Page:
• To comply with a legal obligation;
  • When it is necessary by the public administration for the execution of public policies, or based on contracts or agreements;
  • When it is a study carried out by a research entity where data is anonymized as possible;
  • To execute a contract at the request of a data subject;
  • To exercise judicial or administrative rights;
  • For health care purposes;
  • To protect the life or physical safety of the data subject or a third party;
  • For the legitimate interests of the controller or a third party, except when the data subject’s fundamental rights and liberties, which require personal data protection, prevail; or
  • To protect the data subject’s credit score.

Suppose an organization chooses to collect and request processing of an individual’s data without consent based on an exception available under LGPD. In that case, they should do so only after considering the effect of other established laws. For example, if data is processed absent consent for the employer’s legitimate interests, could that action impede the individual’s constitutional rights, or rights established under other sectoral laws? If the answer to that question is yes, or likely yes, then the organization should obtain the data subject’s express consent to process their data.

Sensitive personal data is defined as information relating to an individual’s race or ethnicity, religion, health, sexual orientation, genetic and biometric information, labor and union membership, and political views. The processing of sensitive data may only occur with the data subject’s express consent.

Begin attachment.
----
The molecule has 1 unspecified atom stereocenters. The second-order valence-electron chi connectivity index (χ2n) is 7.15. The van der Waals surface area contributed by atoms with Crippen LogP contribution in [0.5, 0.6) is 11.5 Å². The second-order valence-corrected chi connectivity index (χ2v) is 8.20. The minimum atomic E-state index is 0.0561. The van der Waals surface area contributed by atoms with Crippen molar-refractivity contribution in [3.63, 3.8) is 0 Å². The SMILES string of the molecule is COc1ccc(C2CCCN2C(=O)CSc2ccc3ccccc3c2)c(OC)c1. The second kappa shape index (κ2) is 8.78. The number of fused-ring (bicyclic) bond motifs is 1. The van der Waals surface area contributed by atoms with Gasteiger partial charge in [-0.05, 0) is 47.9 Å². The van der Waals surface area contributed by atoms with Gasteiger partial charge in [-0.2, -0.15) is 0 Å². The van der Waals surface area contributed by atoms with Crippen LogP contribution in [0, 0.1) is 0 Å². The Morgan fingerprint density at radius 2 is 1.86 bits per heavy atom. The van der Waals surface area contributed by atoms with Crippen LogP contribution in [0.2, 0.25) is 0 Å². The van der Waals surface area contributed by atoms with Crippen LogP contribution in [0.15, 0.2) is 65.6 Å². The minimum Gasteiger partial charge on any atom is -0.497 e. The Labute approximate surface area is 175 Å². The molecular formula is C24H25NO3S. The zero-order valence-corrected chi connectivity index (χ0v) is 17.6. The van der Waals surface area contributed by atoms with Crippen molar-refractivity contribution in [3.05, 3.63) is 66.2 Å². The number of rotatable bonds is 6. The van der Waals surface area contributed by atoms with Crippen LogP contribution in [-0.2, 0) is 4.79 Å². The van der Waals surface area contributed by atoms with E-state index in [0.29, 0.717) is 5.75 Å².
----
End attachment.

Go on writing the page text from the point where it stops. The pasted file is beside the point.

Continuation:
What Are The Data Subject’s Rights?
Data subjects are the individuals whose data is collected and processed. In the employment context, these individuals would include candidates for hire, employees, and other workers. The LGPD establishes nine fundamental rights for Brazilian data subjects, including:

  • The right to confirmation of the existence of the processing;
  • The right to access the data;
  • The right to correct incomplete, inaccurate or out-of-date data;
  • The right to anonymize, block, or delete unnecessary or excessive data or data that is not being processed in compliance with the LGPD;
  • The right to the portability of data to another service or product provider, using an express request;
  • The right to delete personal data processed with the consent of the data subject;
  • The right to information about public and private entities with which the controller has shared data;
  • The right to information about the possibility of denying consent and the consequences of such denial; and
  • The right to revoke consent.

Upon the data subject’s request, if an employer utilizes automated means for decision making, the employer must provide clear information concerning the criteria and process used to make the automated decision. In practical terms, employers who use automated adjudication processes or other automated processes to assess an individual’s fitness for employment should prepare model responses for data subject inquires to comply with LGPD.